A look at what's behind the sudden strain in relations and why lawmakers can't agree on just how big of a threat Iran now poses to the U.S.
Guest Host: Susan Page
As Republicans took control of Congress yesterday, President Barack Obama turned his focus to foreign policy by welcoming Mexican President Enrique Peña Nieto to the White House. The two leaders discussed immigration, trade, Cuba and crime. President Obama pledged to stand with Mexico against “the scourge of violence and drug cartels.” Protesters outside demanded that the U.S. push the Mexican president to do more to stop corruption and drug-related violence in his country. Peña Nieto praised Obama’s new immigration action and his plans to normalize relations with Cuba. Guest host Susan Page and her guests discuss the latest on U.S. relations with Mexico.
- Eric Olson Associate Director, Latin America Program, Woodrow Wilson Center for Scholars
- Shannon O'Neil Senior Fellow, Latin America Studies, Council on Foreign Relations; author of "Two Nations Indivisible: Mexico, the United States, and the Road Ahead"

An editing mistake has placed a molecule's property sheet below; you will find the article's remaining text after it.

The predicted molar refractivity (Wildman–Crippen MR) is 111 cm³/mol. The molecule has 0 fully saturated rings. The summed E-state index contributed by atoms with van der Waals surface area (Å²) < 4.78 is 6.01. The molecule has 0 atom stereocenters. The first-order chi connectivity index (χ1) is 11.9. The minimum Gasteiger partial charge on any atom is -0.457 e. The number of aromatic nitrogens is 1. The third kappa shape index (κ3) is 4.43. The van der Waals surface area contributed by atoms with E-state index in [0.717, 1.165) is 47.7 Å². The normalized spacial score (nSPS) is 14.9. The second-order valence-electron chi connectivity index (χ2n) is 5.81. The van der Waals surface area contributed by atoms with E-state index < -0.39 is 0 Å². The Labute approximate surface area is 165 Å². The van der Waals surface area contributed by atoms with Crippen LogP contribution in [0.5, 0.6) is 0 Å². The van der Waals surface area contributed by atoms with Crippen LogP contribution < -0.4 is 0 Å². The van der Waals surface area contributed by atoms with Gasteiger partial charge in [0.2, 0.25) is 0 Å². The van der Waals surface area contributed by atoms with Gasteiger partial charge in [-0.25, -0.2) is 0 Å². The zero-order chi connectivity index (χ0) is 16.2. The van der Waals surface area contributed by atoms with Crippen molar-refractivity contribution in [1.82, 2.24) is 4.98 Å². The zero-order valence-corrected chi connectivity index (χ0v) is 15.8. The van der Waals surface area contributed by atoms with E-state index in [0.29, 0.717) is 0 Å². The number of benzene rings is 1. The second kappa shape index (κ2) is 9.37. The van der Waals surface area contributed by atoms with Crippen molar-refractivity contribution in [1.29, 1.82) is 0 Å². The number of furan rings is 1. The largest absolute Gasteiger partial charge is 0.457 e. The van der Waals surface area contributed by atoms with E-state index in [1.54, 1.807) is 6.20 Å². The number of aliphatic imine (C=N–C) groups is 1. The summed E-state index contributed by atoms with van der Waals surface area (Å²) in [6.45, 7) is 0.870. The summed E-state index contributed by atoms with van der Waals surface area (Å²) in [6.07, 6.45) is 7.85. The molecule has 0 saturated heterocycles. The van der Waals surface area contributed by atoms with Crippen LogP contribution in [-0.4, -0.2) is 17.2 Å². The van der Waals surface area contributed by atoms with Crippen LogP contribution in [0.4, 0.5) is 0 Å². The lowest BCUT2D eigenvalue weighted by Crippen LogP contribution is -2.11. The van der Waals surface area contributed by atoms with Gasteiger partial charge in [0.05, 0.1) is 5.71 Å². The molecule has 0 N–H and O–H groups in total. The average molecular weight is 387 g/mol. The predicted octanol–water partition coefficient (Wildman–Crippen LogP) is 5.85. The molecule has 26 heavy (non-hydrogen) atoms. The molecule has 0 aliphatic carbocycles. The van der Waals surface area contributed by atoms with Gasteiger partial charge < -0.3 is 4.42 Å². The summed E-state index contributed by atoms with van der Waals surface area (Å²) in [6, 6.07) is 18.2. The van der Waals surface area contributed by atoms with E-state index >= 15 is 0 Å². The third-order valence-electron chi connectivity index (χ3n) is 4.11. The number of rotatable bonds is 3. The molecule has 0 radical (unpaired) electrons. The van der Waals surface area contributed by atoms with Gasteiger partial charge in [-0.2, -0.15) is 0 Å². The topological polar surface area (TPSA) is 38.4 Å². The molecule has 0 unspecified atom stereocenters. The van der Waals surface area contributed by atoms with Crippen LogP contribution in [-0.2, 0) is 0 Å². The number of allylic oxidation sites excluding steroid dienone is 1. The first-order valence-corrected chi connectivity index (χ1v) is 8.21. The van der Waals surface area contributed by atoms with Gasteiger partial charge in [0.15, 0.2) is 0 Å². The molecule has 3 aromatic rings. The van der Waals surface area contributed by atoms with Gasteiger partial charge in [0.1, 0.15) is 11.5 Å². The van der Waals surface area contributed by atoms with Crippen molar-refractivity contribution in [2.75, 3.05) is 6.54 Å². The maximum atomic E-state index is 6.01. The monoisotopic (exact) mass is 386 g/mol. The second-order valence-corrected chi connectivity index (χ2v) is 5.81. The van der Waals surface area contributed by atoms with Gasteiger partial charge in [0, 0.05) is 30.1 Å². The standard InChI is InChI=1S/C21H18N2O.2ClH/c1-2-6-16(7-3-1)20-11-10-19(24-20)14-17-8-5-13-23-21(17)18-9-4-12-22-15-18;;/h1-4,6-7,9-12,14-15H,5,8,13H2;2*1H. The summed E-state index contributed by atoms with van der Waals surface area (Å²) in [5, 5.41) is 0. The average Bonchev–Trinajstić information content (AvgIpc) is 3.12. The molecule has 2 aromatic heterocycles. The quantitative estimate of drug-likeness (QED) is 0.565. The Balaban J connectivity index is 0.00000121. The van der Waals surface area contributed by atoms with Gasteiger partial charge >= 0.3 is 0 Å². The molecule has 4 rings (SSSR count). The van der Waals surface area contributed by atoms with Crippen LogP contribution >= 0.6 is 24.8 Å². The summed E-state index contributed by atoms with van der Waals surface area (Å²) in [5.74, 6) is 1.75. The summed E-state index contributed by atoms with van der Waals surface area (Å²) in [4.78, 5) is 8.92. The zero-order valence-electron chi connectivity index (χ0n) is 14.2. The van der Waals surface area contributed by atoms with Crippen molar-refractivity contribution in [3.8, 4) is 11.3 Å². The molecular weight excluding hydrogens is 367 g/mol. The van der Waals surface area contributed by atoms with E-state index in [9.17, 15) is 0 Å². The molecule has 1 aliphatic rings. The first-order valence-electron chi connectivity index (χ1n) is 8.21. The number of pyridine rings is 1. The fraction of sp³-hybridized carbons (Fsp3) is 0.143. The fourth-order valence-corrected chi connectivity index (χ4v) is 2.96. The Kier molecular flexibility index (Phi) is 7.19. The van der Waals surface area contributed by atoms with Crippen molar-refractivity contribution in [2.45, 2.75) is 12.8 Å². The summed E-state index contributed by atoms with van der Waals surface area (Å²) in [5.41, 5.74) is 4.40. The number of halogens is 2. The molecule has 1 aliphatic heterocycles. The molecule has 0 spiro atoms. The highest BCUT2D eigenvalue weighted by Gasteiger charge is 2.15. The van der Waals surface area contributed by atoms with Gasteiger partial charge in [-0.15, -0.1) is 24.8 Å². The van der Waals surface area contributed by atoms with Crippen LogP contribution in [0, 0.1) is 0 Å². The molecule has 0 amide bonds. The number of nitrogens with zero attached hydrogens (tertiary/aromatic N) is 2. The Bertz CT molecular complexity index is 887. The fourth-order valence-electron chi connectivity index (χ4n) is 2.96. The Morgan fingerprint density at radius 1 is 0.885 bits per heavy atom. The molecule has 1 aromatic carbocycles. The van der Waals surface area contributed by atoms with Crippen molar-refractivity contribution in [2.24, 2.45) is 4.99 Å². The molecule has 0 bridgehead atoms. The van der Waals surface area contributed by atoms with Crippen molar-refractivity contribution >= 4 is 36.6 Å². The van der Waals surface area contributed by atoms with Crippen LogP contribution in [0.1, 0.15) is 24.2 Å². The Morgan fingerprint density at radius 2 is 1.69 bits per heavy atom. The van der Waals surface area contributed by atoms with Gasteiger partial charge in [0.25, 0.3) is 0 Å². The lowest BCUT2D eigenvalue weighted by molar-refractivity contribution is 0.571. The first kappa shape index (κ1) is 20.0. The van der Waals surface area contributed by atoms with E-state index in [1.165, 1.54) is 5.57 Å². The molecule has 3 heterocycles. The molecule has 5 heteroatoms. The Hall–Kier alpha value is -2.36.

- Arturo Valenzuela Senior International Advisor, Covington & Burling; Assistant Secretary of State for Western Hemisphere Affairs in the first Obama Administration
- Manuel Suárez-Mier Director, Center for North American Studies, American University
Most Recent Shows
And why this period of American history offers important lessons for today.
Alabama now has the most restrictive abortion law in the country. What the new law – and others like it around the country – mean for the future of abortion rights.
As the stalemate continues between House Democrats and the White House, are we heading for a "constitutional crisis"?